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Tix go on sale for awaited Dodgers game

February 2, 2008 12:00:00 AM PST
Individual tickets will go on sale today for the Los Angeles Dodgers' March 29 exhibition game against the World Series champion Boston Red Sox at the Coliseum -- a game expected to draw baseball's largest crowd since 1959. The Dodgers are advising fans to treat the game like a 'typical Opening Day,' according to Josh Rawitch, the team's director of public relations and broadcasting. Opening Day tickets sold out in 15 minutes or less each of the past two seasons.

Patrick Lynch, general manager of the Los Angeles Memorial Coliseum, predicted a capacity crowd of 92,000. Net proceeds from the game will benefit the Dodgers' recently formed cancer-fighting charity, ThinkCure.

Tickets are priced at $15 and $25 and will be available beginning at 10 a.m. online at the team's Web site, dodgers.com, by calling 866-DODGERS, at the Dodger Stadium advance ticket windows in Lot P, Ticketmaster outlets or the Coliseum box office.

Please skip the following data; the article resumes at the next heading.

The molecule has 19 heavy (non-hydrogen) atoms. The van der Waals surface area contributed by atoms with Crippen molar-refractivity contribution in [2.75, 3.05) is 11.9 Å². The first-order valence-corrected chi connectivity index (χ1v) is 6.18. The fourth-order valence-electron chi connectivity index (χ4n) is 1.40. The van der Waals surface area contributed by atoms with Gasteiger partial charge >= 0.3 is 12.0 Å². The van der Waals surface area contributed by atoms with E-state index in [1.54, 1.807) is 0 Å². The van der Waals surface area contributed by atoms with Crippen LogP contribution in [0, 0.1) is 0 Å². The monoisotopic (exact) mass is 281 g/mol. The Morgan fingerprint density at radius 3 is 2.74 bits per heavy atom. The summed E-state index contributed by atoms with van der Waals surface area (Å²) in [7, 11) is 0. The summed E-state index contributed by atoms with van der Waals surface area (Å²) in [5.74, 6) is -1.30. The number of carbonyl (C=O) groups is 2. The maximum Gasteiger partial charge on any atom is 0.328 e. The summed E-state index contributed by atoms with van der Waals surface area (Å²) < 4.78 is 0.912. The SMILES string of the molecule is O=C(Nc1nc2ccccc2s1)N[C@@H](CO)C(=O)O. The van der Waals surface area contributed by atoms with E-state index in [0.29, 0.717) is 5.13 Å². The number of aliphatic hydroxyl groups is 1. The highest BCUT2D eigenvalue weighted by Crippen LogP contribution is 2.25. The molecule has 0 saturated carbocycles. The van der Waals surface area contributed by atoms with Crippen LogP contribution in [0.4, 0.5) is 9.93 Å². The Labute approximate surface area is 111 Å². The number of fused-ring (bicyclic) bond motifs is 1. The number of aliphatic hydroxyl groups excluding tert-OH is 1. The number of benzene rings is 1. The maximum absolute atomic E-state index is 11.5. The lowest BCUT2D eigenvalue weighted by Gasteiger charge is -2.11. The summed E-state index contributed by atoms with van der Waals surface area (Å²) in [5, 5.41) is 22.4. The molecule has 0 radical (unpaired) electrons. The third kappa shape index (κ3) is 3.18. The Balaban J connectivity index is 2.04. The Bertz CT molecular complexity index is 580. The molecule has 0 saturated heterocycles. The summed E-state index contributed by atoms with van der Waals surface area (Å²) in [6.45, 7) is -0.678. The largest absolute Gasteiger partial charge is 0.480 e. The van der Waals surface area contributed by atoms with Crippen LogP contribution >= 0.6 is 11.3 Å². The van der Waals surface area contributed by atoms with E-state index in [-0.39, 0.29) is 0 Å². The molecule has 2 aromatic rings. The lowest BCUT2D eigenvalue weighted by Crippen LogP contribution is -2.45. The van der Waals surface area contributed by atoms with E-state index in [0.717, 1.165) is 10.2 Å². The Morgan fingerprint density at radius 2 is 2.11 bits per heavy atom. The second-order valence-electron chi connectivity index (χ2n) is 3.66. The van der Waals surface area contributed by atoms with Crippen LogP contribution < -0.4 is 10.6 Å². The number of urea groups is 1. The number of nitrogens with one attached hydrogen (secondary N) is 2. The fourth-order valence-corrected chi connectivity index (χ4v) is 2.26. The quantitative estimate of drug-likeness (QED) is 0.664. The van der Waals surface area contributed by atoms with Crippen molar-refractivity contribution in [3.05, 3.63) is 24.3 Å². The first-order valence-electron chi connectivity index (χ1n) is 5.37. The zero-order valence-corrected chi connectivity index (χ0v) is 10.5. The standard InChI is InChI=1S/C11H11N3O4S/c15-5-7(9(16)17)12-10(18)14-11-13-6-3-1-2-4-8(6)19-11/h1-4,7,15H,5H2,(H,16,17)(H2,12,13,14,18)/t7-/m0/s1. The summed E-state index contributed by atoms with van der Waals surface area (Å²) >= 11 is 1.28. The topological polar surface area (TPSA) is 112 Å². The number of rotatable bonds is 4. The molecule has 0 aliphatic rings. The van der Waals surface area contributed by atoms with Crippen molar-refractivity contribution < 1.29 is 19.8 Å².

Tickets have been sold as part of Dodger season and partial-season ticket plans.

The game was the result of a suggestion by state Sen. Mark Ridley- Thomas, D-Los Angeles, that the Dodgers play at the Coliseum to commemorate the 50th anniversary of their move to Los Angeles. The Dodgers played at the Coliseum from 1958-61 when Dodger Stadium was under construction.

The field likely will have the smallest dimensions for a game involving major league teams, with 192 feet to left field, 256 to the left field power alley, 200 to right field, 374 feet to center field and 352 feet to the right field power alley.

By comparison, the fence is 225 feet from home plate at all points at Howard J. Lamade Stadium in Williamsport, Pa., site of the Little League World Series.

"It will be the longest game in baseball history with everyone trying to hit home runs," Coliseum Commission Vice President David Israel said at a Coliseum news conference in November to announce details for the game.

Similar to when they initially played at the Coliseum, there will be a nearly 60-foot screen in left field, trying to make it harder to hit home runs. The screen will bear the words, "ThinkCure."

The Coliseum was the site of the largest crowd for a baseball game in American history -- 93,103 for a May 7, 1959, exhibition against the New York Yankees honoring catcher Roy Campanella, who was left paralyzed in an auto accident.

Crowds for three games in the 1959 World Series all exceed 92,000.

 

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